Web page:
· Strengthening capacity for farmers to increase production and supply, such as a newly launched US$1.5 billion African Emergency Food Production Facility that is delivering urgently needed seeds and fertilizers and helps producers to cover food shortages in the region. Rising fuel and transportation costs is another pressure on farmers’ incomes, further increasing the vulnerability of small producers. By reporting their contribution to economic inclusion of farmers, companies can demonstrate the role they are playing — and where more action is needed.
· Partnerships and collaboration to alleviate food security concerns, with some companies working with governments and international development institutions. For example, a link up between the International Finance Corporation and Olam Agri will boost exports of wheat, maize and soy to developing countries. The existing distribution channels of companies can be leveraged in cases of a crisis for a prompt response. This why GRI 13 recognizes partnerships on food security as key information to report.
· Greater action on food loss, to ensure more food is persevered for human consumption. According to the Food and Agriculture Organization, globally 13.8% of food is lost from harvest to retail. And of course, mitigating food loss also brings cost savings and economic benefits, while reporting can help assess the efforts to minimize food loss.
· Food sovereignty policies, which emphasize local resilience within agriculture systems, to help countries that are largely dependent on food imports to redress the balance and reduce vulnerability to crises in other regions. Localized food production also reduces the distance between producers and consumers. By reporting actions to strengthen food security at the local and regional level, companies can highlight how they address food security locally or regionally.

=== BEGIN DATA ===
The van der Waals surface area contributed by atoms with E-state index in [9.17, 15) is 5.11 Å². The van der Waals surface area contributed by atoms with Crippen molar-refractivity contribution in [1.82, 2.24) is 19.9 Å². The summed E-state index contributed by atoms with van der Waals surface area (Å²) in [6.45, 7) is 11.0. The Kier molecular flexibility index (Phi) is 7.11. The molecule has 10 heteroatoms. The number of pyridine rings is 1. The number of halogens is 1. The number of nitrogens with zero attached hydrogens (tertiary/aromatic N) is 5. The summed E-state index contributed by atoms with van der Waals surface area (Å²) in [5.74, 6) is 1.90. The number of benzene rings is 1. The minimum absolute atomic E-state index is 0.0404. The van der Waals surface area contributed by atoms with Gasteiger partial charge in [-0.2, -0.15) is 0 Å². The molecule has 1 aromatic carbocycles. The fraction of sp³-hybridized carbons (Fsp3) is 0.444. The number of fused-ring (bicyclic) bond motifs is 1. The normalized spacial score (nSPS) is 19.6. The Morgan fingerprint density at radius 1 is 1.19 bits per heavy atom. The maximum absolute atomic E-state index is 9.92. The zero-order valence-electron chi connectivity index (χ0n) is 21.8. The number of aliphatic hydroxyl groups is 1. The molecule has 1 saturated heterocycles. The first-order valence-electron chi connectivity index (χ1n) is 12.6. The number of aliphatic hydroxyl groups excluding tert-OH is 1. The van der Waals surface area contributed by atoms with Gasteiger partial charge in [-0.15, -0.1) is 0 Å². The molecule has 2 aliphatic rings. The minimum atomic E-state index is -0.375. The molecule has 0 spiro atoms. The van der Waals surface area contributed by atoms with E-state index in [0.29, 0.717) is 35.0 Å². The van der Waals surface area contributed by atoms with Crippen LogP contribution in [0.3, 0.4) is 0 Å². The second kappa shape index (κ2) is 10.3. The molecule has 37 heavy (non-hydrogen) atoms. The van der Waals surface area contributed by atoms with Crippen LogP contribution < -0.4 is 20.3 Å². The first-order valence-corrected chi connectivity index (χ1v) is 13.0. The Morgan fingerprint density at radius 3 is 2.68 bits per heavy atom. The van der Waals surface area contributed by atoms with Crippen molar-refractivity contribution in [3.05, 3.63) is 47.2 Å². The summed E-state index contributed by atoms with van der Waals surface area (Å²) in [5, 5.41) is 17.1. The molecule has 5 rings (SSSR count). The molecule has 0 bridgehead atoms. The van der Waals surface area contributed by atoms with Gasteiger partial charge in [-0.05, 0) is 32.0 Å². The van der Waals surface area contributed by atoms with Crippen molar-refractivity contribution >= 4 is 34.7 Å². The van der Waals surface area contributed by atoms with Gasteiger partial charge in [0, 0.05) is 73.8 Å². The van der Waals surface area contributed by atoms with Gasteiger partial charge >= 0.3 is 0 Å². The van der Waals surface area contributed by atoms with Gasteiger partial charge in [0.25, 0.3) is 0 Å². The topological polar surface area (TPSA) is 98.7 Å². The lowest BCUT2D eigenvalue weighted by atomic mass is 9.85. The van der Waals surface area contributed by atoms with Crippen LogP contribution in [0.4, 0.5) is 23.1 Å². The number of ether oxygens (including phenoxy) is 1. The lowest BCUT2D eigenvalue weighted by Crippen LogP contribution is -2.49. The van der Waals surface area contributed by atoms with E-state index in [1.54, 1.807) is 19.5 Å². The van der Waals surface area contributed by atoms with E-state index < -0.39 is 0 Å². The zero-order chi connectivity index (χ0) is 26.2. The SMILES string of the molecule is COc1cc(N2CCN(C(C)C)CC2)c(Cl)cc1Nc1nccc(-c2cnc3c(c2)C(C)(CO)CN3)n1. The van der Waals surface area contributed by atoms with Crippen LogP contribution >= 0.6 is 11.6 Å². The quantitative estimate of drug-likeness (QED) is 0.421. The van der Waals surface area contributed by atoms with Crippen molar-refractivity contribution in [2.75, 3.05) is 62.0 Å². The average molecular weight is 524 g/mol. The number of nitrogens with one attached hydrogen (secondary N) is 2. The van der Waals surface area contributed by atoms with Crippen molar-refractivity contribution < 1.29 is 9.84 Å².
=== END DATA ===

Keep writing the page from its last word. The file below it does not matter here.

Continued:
· Trade-offs and compromises — such as those related to land use for products, or changes to align dietary choices with sustainably produced food. As the EAT-Lancet Commission report outlines, food production needs to shift to be beneficial for both human health and the environment. This means businesses need to be taking active decisions about how they are using land and natural resources.
A persistent and pressing challenge
The actions of the companies producing the essential food and materials on which humanity’s survival depends can be a multiplying factor when it comes to the UN Sustainable Development Goals. And given we are presently on a trajectory to fail to reach SDG 2 (Zero Hunger), with 800 million people going hungry every day (according to a UN Food & Agriculture Organization report), it’s clear that we need private companies to take greater accountability for their food security related impacts.
The global population is projected to rise to 10 billion by 2050, meaning that we can expect the issue of food security will continue to rise up priority lists — for governments, policy makers and big business alike. That means that civil society groups, responsible investors and other stakeholders will press companies to be transparent.
Food is more than just a commodity that can be left to the whims of market forces — nor should its supply and security be undermined as a consequence of armed conflicts and natural disasters.
The integration of food security considerations into the sustainability strategies of companies, as encouraged through GRI’s new Sector Standard, is a crucial next step towards the long-term solution.
ABOUT THE AUTHOR
Margarita Lysenkova joined GRI in 2019 and has been instrumental in the development of the new Sector Program, where she has led the pilot project for the development of GRI 13. With a professional background in corporate, UN and non-for-profit sectors across four countries, Margarita’s expertise spans international labor standards and sustainability. She has previously worked for the International Labour Organization in Geneva, and in a financial reporting role with a Belgian multinational. Margarita holds degrees in economics (Saint Petersburg University of Economics & Finance) and business management (ESC Rennes School of Business).